Opponents of legalizing marijuana in New York made a last-ditch attempt on Monday to stall the issue, saying concerns still remain over a handful of areas, including the ability to detect when someone is driving while impaired by the drug.
Democrats could vote as soon as Tuesday afternoon on legislation introduced over the weekend to legalize marijuana in New York for recreational, adult use.
Supporters of legalization have argued that allowing the drug in New York would go a long way to restore social equity in communities that have been disproportionately targeted by prohibition.
Aside from fully legalizing the drug, the legislation would also allow automatic expungement of certain convictions, and require part of the revenue from the industry to be reinvested into social and economic equity programs, for example.
They’ve also argued that, if people are going to continue to use marijuana in New York, the state might as well create a system to tax and regulate it.
But others have said New York isn’t ready to legalize marijuana, and that Democrats haven’t thought through the long-term implications. Allowing the drug could endanger drivers, children, and businesses, they said Monday.
One provision of the bill would require the state Department of Health to partner with college and university research institutions to study how members of law enforcement could detect when someone is driving while impaired by the drug.
The legislation would also require the State Police in New York to ramp up the number of certified drug recognition experts on call, and provide training throughout the state.
But opponents of legalization said Monday that the bill doesn’t go far enough to address the potential danger of impaired driving.
Patrick Phelan, a former police chief who’s now the executive director of the New York State Association of Chiefs of Police, said their concerns stem primarily from road safety, not just the use of the drug.
“I’m not talking about stopping a guy from sitting in his backyard and smoking a joint. Honestly, I really don’t care,” Phelan said. “But I know people are going to get in traffic crashes and they’re going to die.”
There’s currently no easy or inexpensive way to instantly detect when someone’s been impaired by the drug. There are certain saliva and respiratory tests, but some have questioned their accuracy. Blood results sent to a lab would take days, if not weeks.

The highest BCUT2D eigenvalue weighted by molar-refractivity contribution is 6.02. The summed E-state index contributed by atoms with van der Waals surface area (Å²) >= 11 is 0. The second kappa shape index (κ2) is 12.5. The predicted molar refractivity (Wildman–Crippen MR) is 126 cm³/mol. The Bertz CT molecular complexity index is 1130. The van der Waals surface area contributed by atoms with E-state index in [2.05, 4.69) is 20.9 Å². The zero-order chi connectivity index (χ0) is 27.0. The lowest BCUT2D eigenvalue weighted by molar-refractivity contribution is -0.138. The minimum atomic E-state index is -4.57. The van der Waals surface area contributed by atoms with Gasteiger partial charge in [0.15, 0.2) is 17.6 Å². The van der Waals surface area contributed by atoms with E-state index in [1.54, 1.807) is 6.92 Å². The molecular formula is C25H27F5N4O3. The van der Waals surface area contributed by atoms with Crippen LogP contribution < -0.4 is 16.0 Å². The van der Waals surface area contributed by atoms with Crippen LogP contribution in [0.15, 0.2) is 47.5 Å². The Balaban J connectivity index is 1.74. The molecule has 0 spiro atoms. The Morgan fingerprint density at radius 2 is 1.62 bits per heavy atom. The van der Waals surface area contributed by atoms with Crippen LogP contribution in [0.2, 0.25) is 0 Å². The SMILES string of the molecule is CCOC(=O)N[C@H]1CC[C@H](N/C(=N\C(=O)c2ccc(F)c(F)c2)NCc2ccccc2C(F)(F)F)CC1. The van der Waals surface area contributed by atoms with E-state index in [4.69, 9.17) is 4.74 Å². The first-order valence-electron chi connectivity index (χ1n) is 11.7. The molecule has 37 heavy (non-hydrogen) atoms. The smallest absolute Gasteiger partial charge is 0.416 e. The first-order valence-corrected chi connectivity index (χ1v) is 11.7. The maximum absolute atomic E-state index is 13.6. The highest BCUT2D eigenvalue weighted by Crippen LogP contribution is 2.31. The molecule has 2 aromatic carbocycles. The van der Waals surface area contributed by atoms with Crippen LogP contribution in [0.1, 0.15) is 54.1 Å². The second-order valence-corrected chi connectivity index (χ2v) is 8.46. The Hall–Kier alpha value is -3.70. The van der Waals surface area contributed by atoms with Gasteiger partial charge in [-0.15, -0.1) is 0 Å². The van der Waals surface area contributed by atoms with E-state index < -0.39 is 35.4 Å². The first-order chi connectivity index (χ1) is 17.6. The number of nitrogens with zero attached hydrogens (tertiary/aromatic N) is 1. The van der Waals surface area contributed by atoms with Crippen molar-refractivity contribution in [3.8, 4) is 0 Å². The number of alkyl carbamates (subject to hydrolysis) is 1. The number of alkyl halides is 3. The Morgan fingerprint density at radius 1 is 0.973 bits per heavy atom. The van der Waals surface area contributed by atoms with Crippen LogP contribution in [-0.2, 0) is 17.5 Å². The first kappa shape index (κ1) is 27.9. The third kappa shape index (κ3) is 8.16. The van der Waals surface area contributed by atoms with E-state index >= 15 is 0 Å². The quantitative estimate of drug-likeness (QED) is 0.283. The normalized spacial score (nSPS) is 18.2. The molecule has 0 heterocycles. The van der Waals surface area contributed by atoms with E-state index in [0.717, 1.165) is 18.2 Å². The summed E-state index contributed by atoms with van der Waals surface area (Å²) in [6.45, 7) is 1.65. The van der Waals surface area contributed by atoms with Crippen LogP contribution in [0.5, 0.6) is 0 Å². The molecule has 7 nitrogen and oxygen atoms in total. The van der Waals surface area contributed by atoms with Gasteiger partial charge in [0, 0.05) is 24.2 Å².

Police officers in New York currently aren’t equipped to detect when someone’s driving while impaired, but can arrest someone based on probable cause, like a field sobriety test.
The legislation under consideration wouldn’t change that, or assign any new criminal penalties to driving while impaired by marijuana. But law enforcement officers would no longer be allowed to use the smell of cannabis, burnt or not, to pursue a criminal charge.
“That’s going to hurt law enforcement,” Phelan said. “A lot of gun and drug arrests come from the odor of marijuana emanating from a vehicle.”
Local prosecutors have also voiced concerns over the inability of law enforcement to definitively detect when someone’s been impaired by the drug.
Monroe County District Attorney Sandra Doorley, the current president of the District Attorneys Association of the State of New York, said adding more drug recognition experts would be a step in the right direction, but wouldn’t solve the problem of road safety.
That’s because, according to Doorley, state law requires prosecutors to name the substance someone’s been impaired by to succeed in court. If someone ingests the drug in an edible form, versus a smokeable product, that could be tougher to detect and prosecute, Doorley said.
“Drug Recognition Experts are only part of the solution and may not always be able to detect if someone has ingested edibles that will be legal to sell and purchase under the new law,” Doorley said.
“Unless there is a consistent way of detecting impairment and defining impairment, there could be unequal treatment between those who smoke and those who ingest THC.”
On the flip side, there’s also concerns that legalization will lead to more civil litigation related to workplace safety.
New York’s workplace safety laws can currently hold employers fully liable if a worker is injured on a job site, regardless of whether that person was intoxicated at the time. That’s according to Tom Stebbins, executive director of the Lawsuit Reform alliance.
“If we are going to have more marijuana on our job sites, we’re going to have more injuries. And because of the archaic laws in New York, it means we’re going to have more claims against our employers, more claims against the state,” Stebbins said. “It’s going to raise costs for everybody.”
Opponents are also worried that children will gain access to the drug in the same way they currently seek out alcohol and other drugs. Marijuana would only be legal to use for individuals ages 21 and above.
David Little, executive director of the New York State Rural Schools Association, said he was worried that children would romanticize the idea of their first experience with marijuana, like having a first drink at age 21.
That could encourage them to try the drug before they’re legally allowed to, he said.
“We are way too early on this, and our children will suffer because of it,” Little said.